- Family holiday locations at the start of the new school year
- Party hire suppliers immediately after Christmas/ New Year
Just like the winter ski resort marketing their ‘off’ season as a cooling Summer escape, could marketing spend be channelled to.
What is the year-round average sale value? (How much is the average sale off-season?)
How does it compare to the seasonal average sales value? (Does the average customer buy more in season?)
Can the target CPA be increased? (If yes, could provision be made for a higher CPA inside the season)
Which categories yield best returns? Apportion more budget to higher yielding products/ categories
3. Track, Test & Compare
Comparing the outcome of this year’s seasonal sales (versus forecasts) is the foundation of future forecasting accuracy. It is through the comparison of actual with predicted that insights to future seasonal marketing are offered. This is where well configured web analytics is invaluable.
And a final word: don’t forget to factor your site’s mobile device compatibility into your marketing plans. There’s no escaping the rapid rise of mobile!
Stephanie Forrest -
Tuesday, January, 10, 2012
The fundamental things marketing professionals want to learn about customers online are similar to what we want to learn offline. For example, we would like to understand and refine our target segments. We would like to better understand the customer journey, demographics, psychographics, consumer behaviour and decision making process, how best to differentiate, propensity to buy, seasonality factors etc. Similarly to direct mail, the web can provide you with timely data to demonstrate and quantify the effectiveness of campaigns.
We have a feedback mechanism through analytics that can tell us whether or not we are on track with our marketing objectives – provided the data is treated in the correct manner (e.g. ‘comparing apples with apples’). As the ability to measure online activity with analytics increases we can also learn additional things about our customers relating to buying behaviour. For example:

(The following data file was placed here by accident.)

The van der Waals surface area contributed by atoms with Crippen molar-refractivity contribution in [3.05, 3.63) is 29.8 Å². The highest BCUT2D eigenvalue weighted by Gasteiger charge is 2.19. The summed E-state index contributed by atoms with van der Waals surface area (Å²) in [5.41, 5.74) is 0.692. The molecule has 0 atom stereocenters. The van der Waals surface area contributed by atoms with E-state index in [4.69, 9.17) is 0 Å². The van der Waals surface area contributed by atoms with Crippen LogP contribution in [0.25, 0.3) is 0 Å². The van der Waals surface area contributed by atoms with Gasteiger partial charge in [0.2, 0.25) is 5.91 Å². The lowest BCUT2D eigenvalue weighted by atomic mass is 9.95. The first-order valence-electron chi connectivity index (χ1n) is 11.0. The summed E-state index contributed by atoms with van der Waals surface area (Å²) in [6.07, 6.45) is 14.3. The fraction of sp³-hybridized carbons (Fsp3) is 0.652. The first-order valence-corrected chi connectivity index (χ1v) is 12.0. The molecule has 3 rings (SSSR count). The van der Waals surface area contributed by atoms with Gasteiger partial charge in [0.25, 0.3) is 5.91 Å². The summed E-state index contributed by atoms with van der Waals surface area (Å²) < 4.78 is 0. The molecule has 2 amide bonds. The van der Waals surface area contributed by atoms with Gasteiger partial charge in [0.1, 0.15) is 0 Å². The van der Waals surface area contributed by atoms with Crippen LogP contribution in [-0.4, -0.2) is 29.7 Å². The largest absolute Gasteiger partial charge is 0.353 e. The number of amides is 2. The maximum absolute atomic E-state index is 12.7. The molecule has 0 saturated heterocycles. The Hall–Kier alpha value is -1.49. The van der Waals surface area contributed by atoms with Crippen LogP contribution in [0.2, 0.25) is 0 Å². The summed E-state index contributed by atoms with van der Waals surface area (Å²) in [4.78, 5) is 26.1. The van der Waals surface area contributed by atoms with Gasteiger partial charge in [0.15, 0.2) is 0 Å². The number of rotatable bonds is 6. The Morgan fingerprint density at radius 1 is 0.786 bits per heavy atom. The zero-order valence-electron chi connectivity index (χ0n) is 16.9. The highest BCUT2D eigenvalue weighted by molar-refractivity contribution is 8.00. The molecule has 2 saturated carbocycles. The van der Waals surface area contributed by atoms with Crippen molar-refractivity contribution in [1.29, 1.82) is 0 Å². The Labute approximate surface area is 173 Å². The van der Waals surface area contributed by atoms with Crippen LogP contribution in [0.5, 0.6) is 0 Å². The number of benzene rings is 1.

- Understanding the language that customers use and where they are in the buying cycle by examining the keywords that they use to find the site and search its contents;
- Watching what customers do versus what they say;
- Learning what offers visitors respond to best. Small changes to a web page can make big differences in results;
- Using visitor behaviour information to create targeted offers, identify the propensity to purchase and estimate the sales pipeline.
Successful companies who are ahead of the pack are now investing in learning about and understanding the online customer. They realise that converting digital data into insights has currency. As customers become more empowered the emphasis will be on understanding the individual in real time and responding accordingly.
Further reading on the shift to data-driven marketing and the implications of the empowered consumer can be found in the IBM CMO Study